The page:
Pangolin conservation

Combining technology and traditional knowledge to save a species

Text & Photographs   Le Roux van Schalkwyk

From the Winter 2022 issue

It is ten o’clock on a Friday night and we are sitting in the pitch dark on the wet soil of Bushmanland. The bush is alive with the sound of insects, frogs and even flamingos chattering in the distance from pans, full of water from the recent rains. Overhead, the clouds promise to pour down in another fierce and impressive shower as they have done for the last two days. About five metres away from us a pangolin is cosily holed up in its burrow, oblivious to the fact that some humans eagerly await its appearance. According to the location fixes sent out by the GPS transmitter fixed to one of the pangolin’s scales, it has been using this former warthog burrow as its home for the past couple of weeks. According to the data gathered by the GPS tracker, the pangolin has left its burrow around 21:00 every night in search of food, yet tonight he is a no-show. After an hour or so, with wet bottoms and stiff legs, we head back to camp.

After spending a few days in the field with Kelsey Prediger, patience and perseverance are words that from now on will forever be associated with pangolins. Listening to her various adventures in tracking, tagging and monitoring these scaly creatures, the above rings true time and again. To be honest, after slogging through a wet, sometimes very dense bush, both night and day without seeing one pangolin, I tend to fully agree with Kelsey. It also made me admire her determination to learn more about these vulnerable animals. 

Kelsey is the founder and director of the Pangolin Conservation and Research Foundation, the secretariat of the Namibian Pangolin Working Group (chaired by the Ministry of Environment, Forestry and Tourism), and an IUCN pangolin specialist group member and co-chair for southern Africa. In short, she is the go-to person for everything pangolin. Through her research she has committed herself to finding out more about the behaviour and habitats of this shy mammal. The more we know about these animals, the better we can understand key areas specifically related to pangolin conservation, diet, status and release.

Despite being the most trafficked animal in the world, there is surprisingly little known about pangolins. Thousands of pangolins are poached and killed every year. Their scales are used in traditional Chinese medicine, and their meat is a delicacy among some of the wealthy elite in China and Vietnam.

The reason why we joined Kelsey on one of her trips was because of the exciting news that she GPS-tagged the first resident Temminck’s pangolin in a seasonal wetland ecosystem. This was also the first resident pangolin in Namibia tagged with an iridium satellite GPS transmitter. Sadly this was the same pangolin that evaded us. As the transmitters cannot transmit coordinates too deep underground and transmissions happen over timed intervals, the area where the pangolins are is known, but not necessarily where exactly they are.

 Interesting data has already been gathered on this particular male pangolin. It has a much larger range than the other pangolins Kelsey has been monitoring in central Namibia. It covered over 60 kilometres in two months, but not in a dispersal pattern which means the area that it has been utilising can be considered a home range.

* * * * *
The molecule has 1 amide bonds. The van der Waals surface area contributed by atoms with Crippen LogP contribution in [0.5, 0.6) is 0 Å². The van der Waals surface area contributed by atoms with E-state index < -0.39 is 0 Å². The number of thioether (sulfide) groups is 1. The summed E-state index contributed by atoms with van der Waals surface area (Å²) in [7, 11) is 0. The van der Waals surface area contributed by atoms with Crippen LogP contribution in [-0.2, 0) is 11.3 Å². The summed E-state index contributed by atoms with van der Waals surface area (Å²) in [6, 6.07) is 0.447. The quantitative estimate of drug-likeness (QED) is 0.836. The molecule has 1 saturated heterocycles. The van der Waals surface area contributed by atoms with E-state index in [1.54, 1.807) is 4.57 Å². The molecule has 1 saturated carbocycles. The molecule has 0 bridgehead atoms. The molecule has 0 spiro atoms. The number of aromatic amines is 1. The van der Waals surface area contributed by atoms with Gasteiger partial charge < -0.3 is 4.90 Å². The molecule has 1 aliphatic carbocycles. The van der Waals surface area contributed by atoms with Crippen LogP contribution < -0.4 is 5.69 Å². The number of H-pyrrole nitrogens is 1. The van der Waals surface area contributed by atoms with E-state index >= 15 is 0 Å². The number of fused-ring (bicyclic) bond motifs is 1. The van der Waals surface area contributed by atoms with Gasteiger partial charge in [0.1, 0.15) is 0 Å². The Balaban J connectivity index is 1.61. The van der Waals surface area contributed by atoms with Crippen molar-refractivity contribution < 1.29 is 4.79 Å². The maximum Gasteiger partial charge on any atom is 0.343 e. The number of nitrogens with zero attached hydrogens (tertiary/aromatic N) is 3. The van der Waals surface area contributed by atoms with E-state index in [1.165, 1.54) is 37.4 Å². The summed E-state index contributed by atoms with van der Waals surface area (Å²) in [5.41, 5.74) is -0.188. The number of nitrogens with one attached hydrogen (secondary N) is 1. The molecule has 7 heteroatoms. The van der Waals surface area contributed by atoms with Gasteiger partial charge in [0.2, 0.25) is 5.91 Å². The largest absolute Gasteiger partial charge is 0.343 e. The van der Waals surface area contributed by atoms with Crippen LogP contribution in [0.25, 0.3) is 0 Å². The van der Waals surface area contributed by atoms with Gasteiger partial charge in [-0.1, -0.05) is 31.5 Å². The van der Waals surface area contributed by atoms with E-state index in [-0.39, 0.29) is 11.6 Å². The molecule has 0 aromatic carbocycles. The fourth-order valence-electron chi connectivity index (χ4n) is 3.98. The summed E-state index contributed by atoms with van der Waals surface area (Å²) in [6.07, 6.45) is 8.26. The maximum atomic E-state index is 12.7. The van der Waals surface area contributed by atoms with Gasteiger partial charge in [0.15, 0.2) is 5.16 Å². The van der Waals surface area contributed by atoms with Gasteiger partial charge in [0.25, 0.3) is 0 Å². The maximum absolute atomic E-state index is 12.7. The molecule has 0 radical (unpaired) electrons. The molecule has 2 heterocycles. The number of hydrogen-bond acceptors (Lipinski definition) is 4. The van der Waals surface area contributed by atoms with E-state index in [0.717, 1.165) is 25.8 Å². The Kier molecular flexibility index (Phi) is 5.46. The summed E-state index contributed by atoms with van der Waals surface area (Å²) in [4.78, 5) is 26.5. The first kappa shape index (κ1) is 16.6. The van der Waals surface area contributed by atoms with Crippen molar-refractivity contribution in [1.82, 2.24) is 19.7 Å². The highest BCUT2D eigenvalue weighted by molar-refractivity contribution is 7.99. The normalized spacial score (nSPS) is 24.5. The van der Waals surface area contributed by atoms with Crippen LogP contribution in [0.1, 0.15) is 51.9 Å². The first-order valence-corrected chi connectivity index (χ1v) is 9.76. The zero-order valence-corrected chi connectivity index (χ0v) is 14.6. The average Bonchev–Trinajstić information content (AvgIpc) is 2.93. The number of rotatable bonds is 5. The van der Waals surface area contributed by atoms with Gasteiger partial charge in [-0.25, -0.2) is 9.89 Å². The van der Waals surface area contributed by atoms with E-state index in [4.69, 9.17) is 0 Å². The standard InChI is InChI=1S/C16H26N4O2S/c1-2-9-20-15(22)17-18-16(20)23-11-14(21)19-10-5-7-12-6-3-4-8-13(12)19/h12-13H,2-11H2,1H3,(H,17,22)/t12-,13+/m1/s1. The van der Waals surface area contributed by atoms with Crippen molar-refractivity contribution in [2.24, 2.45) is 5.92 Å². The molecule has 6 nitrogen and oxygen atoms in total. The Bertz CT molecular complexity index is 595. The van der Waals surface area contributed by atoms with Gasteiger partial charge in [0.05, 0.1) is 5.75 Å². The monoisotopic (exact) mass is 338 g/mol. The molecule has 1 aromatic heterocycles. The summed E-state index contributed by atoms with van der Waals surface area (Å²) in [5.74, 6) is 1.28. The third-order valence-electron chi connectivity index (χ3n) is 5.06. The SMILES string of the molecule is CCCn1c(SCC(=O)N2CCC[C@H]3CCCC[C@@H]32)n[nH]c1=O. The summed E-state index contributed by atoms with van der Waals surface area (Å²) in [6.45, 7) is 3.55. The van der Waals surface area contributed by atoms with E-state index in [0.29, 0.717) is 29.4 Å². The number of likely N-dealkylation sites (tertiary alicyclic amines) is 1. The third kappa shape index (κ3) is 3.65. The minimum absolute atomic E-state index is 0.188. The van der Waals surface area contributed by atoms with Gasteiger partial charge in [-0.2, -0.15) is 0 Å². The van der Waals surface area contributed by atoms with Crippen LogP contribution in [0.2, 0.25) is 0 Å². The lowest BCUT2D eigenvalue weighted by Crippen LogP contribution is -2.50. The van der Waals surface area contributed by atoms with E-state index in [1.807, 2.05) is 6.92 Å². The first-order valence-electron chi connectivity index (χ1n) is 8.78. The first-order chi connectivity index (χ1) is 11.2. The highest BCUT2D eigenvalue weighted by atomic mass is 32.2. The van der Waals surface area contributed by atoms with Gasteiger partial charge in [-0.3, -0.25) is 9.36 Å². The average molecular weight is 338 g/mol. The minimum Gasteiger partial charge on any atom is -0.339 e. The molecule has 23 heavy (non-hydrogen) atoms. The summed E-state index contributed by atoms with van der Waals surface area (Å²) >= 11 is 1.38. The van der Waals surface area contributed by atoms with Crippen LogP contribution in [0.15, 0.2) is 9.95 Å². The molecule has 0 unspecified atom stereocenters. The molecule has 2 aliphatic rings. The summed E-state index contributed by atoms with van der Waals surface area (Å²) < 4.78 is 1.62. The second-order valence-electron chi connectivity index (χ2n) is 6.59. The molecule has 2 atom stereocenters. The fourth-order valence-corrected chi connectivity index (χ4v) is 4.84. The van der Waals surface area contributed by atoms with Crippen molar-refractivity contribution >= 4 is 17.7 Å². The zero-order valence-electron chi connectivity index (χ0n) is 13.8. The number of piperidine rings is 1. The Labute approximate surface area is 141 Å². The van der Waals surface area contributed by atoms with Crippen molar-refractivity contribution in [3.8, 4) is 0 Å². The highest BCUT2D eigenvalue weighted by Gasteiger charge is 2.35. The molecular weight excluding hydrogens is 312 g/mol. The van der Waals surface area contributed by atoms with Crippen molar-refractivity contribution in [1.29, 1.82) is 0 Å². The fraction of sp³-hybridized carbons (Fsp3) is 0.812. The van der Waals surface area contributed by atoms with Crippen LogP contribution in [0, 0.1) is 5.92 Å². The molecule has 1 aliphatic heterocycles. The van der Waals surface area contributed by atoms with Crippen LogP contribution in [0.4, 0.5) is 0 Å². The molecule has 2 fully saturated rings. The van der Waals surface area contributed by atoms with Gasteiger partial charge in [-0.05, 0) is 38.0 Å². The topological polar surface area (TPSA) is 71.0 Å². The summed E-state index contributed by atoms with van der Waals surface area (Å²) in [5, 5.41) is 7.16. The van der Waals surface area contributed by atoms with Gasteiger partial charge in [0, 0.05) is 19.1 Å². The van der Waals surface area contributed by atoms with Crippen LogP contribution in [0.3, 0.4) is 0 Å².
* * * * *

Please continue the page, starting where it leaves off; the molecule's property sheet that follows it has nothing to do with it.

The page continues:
The great thing about the data collected is that it allows Kelsey to look closely at the movements and range of this pangolin. This is helpful as the existing data available is for central Namibia, where not only the vegetation is different but there are also game reserves and private land. This is the first data for an area with rural communities as it is part of the Nyae Nyae Conservancy. Invaluable data allows tracking of his movement in relation to people as well as various environmental factors.

Being in a communal area has added an additional and quite exciting aspect to monitoring pangolins. Trackers from the local San community are involved in tracking and monitoring. With their extensive traditional knowledge not only of tracking but also of the area, they can be a valuable asset in learning how the animals use their environment.

Kelsey is in the process of setting up a pangolin ranger initiative similar to the rhino rangers in the northwest, where they protect and monitor black rhinos. San trackers working as pangolin rangers will be able to monitor all aspects of pangolin behaviour, movement and diet while also providing protection for them. If properly trained they can protect the pangolin and other wildlife especially on the boundaries of the conservancy, where poaching is more of a worry, while collecting extremely valuable data while following animal movements. “San trackers see what we cannot see. They find where pangolins have been foraging, where we might not see any signs,” Kesley explains. This also means that a pangolin does not have to be seen to be monitored and invaluable information can be gathered by pangolin rangers on patrol, which is then added to the GPS data from each individual pangolin’s transmitter.

The project aims at being mutually beneficial by providing much-needed income in the form of salaries for the impoverished San communities in the area. It is hoped to create a sustainable livelihood for members of the community while being able to collect valuable information on pangolins and create awareness of the plight of these creatures and a sense of pride around having pangolins in their communities.

While our attempt at finding a pangolin failed, Kelsey’s initiative of combining technology with traditional San knowledge has all the potential of bearing the fruits that can lead to a better understanding and the protection of pangolins for future generations.


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